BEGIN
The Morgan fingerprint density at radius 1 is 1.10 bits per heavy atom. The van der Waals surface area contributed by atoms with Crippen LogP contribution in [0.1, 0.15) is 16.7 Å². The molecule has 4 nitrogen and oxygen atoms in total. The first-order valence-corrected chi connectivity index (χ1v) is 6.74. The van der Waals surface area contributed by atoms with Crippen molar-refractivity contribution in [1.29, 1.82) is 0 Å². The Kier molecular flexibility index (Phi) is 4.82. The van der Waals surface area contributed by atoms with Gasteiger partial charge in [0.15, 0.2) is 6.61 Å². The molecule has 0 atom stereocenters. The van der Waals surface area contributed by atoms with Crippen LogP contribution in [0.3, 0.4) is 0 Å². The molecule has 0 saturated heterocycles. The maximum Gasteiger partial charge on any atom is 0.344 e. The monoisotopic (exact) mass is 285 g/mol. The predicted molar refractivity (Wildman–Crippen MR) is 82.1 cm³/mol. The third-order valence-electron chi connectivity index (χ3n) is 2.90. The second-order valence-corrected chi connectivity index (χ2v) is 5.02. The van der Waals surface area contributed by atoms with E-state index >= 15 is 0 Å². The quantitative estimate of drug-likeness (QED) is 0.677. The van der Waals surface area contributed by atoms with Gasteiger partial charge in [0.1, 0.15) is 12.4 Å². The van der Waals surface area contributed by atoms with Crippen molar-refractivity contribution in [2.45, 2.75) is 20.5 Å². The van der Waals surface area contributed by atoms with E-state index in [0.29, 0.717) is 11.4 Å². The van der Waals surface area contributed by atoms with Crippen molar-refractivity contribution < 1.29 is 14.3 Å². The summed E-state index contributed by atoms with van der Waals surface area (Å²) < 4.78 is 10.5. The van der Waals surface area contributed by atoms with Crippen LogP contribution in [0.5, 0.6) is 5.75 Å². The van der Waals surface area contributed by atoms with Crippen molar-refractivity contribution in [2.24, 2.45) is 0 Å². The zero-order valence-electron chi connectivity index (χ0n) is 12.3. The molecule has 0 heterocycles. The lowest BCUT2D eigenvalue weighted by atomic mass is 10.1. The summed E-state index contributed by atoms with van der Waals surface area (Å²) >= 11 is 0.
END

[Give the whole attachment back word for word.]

The Morgan fingerprint density at radius 1 is 1.10 bits per heavy atom. The van der Waals surface area contributed by atoms with Crippen LogP contribution in [0.1, 0.15) is 16.7 Å². The molecule has 4 nitrogen and oxygen atoms in total. The first-order valence-corrected chi connectivity index (χ1v) is 6.74. The van der Waals surface area contributed by atoms with Crippen molar-refractivity contribution in [1.29, 1.82) is 0 Å². The Kier molecular flexibility index (Phi) is 4.82. The van der Waals surface area contributed by atoms with Gasteiger partial charge in [0.15, 0.2) is 6.61 Å². The molecule has 0 atom stereocenters. The van der Waals surface area contributed by atoms with Crippen LogP contribution in [0.3, 0.4) is 0 Å². The molecule has 0 saturated heterocycles. The maximum Gasteiger partial charge on any atom is 0.344 e. The monoisotopic (exact) mass is 285 g/mol. The predicted molar refractivity (Wildman–Crippen MR) is 82.1 cm³/mol. The third-order valence-electron chi connectivity index (χ3n) is 2.90. The second-order valence-corrected chi connectivity index (χ2v) is 5.02. The van der Waals surface area contributed by atoms with E-state index >= 15 is 0 Å². The quantitative estimate of drug-likeness (QED) is 0.677. The van der Waals surface area contributed by atoms with Gasteiger partial charge in [0.1, 0.15) is 12.4 Å². The van der Waals surface area contributed by atoms with Crippen molar-refractivity contribution in [2.45, 2.75) is 20.5 Å². The van der Waals surface area contributed by atoms with E-state index in [0.29, 0.717) is 11.4 Å². The van der Waals surface area contributed by atoms with Crippen molar-refractivity contribution < 1.29 is 14.3 Å². The summed E-state index contributed by atoms with van der Waals surface area (Å²) < 4.78 is 10.5. The van der Waals surface area contributed by atoms with Crippen LogP contribution in [0.5, 0.6) is 5.75 Å². The van der Waals surface area contributed by atoms with Crippen molar-refractivity contribution in [2.24, 2.45) is 0 Å². The zero-order valence-electron chi connectivity index (χ0n) is 12.3. The molecule has 0 heterocycles. The lowest BCUT2D eigenvalue weighted by atomic mass is 10.1. The summed E-state index contributed by atoms with van der Waals surface area (Å²) >= 11 is 0.